Soludo said policymakers must get the country out of the current multiple exchange rates’ regime and reduce the wide spread between the official and parallel market exchange rates of the naira to a maximum of three to five per cent.
The currency currently has about five exchange rates, according to analysts.
The former Governor of the Central Bank of Nigeria, who was the Chairman of the Economic Discourse organised by the Institute of Chartered Accountants of Nigeria, spoke in Lagos while fielding questions from journalists shortly after the event.
He pointed out that policymakers were expected to be taking bold steps that would navigate the country away from crude oil dependency to a non-oil economy on the long run.
Soludo commended steps taken by the CBN in the last few weeks to restructure the foreign exchange market, but stressed that there was still a long way to go to get the economic back on track.
The former CBN governor stated, “With regards to exchange rate, I can see quite some changes in the last few weeks. I think some steps are beginning to be taken, but it is still quite a long way to go to get to a stable and predictable level that eliminates the premium among the multiplicity of exchange rates.
“Nigeria must get out of multiple exchange rates and we must eliminate the premium, get it back on track at a competitive exchange rate regime. The uncertainty that is created by that is so enormous; and with the oil price rising and with the increase in oil earnings, this is the time to take bold steps and do the needful.”
On how policymakers can eliminate the multiple exchange rates and close the gap, Soludo said it was simple because the nation had done it before.
He said, “On bold steps, the template is not too far. We have done it before and it is just going back to it. If it (the template) is not broken, why mend it? Get back and eliminate the multiple exchange rate regime, eliminate the premium, or at least significantly reduce it to not more than between three to maximum of five per cent premium between the parallel and official exchange rates.
“On what it takes to do it, that is basically known. Get the public finance okay; I can tell you that with the momentum of what is going on in the rest of the world, by the end of this year, we should actually be having stocks of reserves in the range of about $50bn or $60bn.”
According to Soludo, getting the country out of the current economic recession is no big deal as bringing it back to growth.
He said in spite of government policies, the country would come out of the current recession.
He stated, “And getting Nigeria structured and reengineered towards non-oil economy, that again will require a lot more serious work. The recession is not the issue. We will get out of it in spite of government policy.
“I think this is a time Nigeria should actually be making hard decisions to transit away from an oil revenue economy. And that’s the serious work.”
Earlier, the ICAN President, Mr. Titus Soetan, had said that years of neglect and mismanagement had brought the country to its present parlous state.
Highlighting the purpose of the ICAN Economic Discourse, he said, “We took a stance that the challenges confronting us needed to be identified and articulated so that short, medium and long-term solutions could be found for them.
“This is what we sought out to do by inviting experts in various fields to this discourse. We need to hear from people who have the knowledge and expertise and who can share their wealth of experience on how to move on economically as a nation in view of the urgent need to reinvent the economic wheel of the Nigerian economy.”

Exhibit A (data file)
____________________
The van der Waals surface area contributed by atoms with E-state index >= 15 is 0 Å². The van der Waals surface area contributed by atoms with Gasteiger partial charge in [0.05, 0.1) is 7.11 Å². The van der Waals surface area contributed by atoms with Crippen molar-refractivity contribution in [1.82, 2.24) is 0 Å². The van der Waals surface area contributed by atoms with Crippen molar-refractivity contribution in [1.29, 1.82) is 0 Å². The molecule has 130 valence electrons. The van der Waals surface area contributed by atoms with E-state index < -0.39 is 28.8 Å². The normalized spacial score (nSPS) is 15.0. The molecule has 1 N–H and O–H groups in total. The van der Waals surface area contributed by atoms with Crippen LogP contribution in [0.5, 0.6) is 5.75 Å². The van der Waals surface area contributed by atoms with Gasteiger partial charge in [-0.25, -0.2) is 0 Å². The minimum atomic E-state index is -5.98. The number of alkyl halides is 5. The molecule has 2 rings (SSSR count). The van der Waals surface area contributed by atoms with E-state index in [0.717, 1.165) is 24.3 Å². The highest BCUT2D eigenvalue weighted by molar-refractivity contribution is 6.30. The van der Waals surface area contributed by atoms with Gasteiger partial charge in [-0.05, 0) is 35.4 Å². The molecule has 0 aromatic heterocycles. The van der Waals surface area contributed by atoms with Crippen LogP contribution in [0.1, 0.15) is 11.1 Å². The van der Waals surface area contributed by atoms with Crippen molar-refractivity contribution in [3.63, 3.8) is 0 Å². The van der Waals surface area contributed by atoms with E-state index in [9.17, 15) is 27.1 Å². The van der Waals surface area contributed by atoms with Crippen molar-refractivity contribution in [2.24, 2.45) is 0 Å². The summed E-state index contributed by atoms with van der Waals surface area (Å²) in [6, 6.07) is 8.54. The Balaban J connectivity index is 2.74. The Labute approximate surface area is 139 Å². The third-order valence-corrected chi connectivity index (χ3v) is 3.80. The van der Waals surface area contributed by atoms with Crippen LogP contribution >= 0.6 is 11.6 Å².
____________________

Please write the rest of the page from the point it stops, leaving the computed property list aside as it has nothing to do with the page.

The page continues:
The Managing Director, Financial Derivatives Company Limited, Mr. Bismarck Rewane, who was the guest speaker at the event, stated that the nation’s Gross Domestic Product would expand this year by 2.19 per cent and it would go through a stage of 4.62 per cent before getting to seven per cent by 2020.”
He, however, noted that this would be based on the assumptions that Nigeria would remain an exporter of oil, produce 2.5 million barrels of oil per day, and create six million jobs within the period.
“It also means we will increase the overall tax to GDP ratio, which is about five per cent now, to about 15 per cent, and the tax policy will be more efficient and the revenue will increase to about N350bn annually,” Rewane added.
The panellists at the event were the Managing Director of Economics Associates, Dr. Ayo Teriba; Director-General, Lagos Chamber of Commerce and Industries, Mr. Muda Yusuf; a former Deputy Governor, CBN, Dr. Obadiah Mailafia; and Partner, PwC, Mr. Taiwo Oyedele.
Teriba, in his submission, noted that the Economic Recovery and Growth Plan of the Federal Government was triggered by the shocks occasioned by the recession and worsening of the inflation record.
He said, “Nigeria’s economic crises broke out in the course of 2016. We also had foreign exchange crisis, which broke out also in 2016. Perhaps, we should have separated the crisis response from the plan. Crisis response calls for urgency. Mid last year, the currency was devalued. So, we needed the crisis response, we don’t have the luxury.
“In economic policy, there are lags. Lags are well understood. After recognising there is a response lags, what should now be fashioned is the response. There is an action lag. When you have a recession and devaluation, you want to do your best to shorten the lags. Yusuf emphasised the need for the Federal Government to anchor its growth plans on the private sector, emphasising the role of private investments in economic growth.
Mailafia also stressed the importance of a conducive business environment to attracting foreign investors into the country in order to enhance growth.